ST. PAUL, Minn. — 3M has announced the development of a fully functional supercomputer developed in collaboration with Intel and SGI that uses a new two-phase immersion cooling technology from 3M that reduces energy use while increasing supercomputer efficiency.
In this proof-of-concept, SGI® ICE™ X, a fifth generation distributed memory supercomputer, and the Intel® Xeon® processor E5-2600 hardware are placed directly into 3M™ Novec™ engineered fluid. 3M said the fluid is an efficient dielectric that keeps the hardware cooled with minimum additional energy, maximum performance, and better reliability. The two-phase immersion cooling technology can reduce cooling energy costs by 95 percent and reduces water consumption by eliminating municipal water usage for evaporative cooling, said the company. Heat can also be harvested from the system and reused for heating and other processes.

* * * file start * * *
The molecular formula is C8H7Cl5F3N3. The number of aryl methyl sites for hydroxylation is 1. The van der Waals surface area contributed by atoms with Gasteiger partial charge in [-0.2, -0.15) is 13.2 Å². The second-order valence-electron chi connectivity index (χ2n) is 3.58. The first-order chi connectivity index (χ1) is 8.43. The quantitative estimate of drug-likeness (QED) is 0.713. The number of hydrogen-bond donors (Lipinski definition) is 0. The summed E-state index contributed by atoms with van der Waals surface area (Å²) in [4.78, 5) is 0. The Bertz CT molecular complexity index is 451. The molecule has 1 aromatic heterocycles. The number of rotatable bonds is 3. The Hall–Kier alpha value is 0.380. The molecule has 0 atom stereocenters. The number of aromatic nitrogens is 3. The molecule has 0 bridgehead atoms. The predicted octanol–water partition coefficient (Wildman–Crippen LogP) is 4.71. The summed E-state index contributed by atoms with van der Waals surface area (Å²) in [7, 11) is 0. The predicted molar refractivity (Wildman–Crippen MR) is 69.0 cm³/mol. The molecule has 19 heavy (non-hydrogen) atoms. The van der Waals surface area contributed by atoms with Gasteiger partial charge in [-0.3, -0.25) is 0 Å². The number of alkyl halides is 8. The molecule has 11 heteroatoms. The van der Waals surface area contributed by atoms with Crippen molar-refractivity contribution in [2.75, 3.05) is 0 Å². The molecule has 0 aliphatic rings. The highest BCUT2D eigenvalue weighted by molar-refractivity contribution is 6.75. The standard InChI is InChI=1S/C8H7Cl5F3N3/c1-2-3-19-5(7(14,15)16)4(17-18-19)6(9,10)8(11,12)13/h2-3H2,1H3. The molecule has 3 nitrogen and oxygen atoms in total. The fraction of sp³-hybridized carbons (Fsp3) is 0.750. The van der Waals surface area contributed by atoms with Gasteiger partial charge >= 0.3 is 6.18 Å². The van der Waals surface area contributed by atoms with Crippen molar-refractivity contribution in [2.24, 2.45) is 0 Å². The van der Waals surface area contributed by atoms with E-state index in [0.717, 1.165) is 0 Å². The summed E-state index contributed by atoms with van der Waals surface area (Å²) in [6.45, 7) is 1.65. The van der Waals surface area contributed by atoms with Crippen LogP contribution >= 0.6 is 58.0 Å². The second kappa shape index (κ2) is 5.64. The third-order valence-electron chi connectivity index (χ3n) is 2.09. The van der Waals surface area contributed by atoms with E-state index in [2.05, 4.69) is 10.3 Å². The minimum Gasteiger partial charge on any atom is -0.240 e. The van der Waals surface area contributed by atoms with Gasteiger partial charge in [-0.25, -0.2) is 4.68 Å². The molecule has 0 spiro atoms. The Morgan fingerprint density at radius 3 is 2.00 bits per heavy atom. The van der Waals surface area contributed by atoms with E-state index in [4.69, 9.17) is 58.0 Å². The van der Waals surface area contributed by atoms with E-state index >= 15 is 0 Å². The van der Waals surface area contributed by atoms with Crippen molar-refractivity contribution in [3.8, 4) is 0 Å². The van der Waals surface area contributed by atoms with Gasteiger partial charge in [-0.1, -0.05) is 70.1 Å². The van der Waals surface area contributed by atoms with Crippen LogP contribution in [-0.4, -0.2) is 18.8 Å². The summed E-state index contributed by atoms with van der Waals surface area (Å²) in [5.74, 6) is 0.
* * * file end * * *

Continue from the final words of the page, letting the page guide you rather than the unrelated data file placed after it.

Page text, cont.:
According to 3M, this technique has been shown to require 10 times less space than conventional air cooling and eliminates air cooling infrastructure and equipment associated with conventional liquid cooling, making it cost effective for large-scale data center hubs. It enables tighter component packaging — allowing for greater computing power in less space — and easy access to hardware with no residue.
“We are thrilled with the work that our collaboration with SGI and Intel has produced,” said Joe Koch, business director for 3M Electronics Markets Materials Division. “We applaud them for their leadership in helping us find better ways to address energy efficiency, space constraints, and increased computing power in data centers.”
In-depth evaluation of the system is underway. In addition, the companies are working with the Naval Research Laboratory, Lawrence Berkeley National Laboratory, and APC by Schneider Electric to deploy and evaluate an identical system with the intention to demonstrate the viability of the technology at any scale.
For more information, visit www.3m.com.
Publication date: 5/5/2014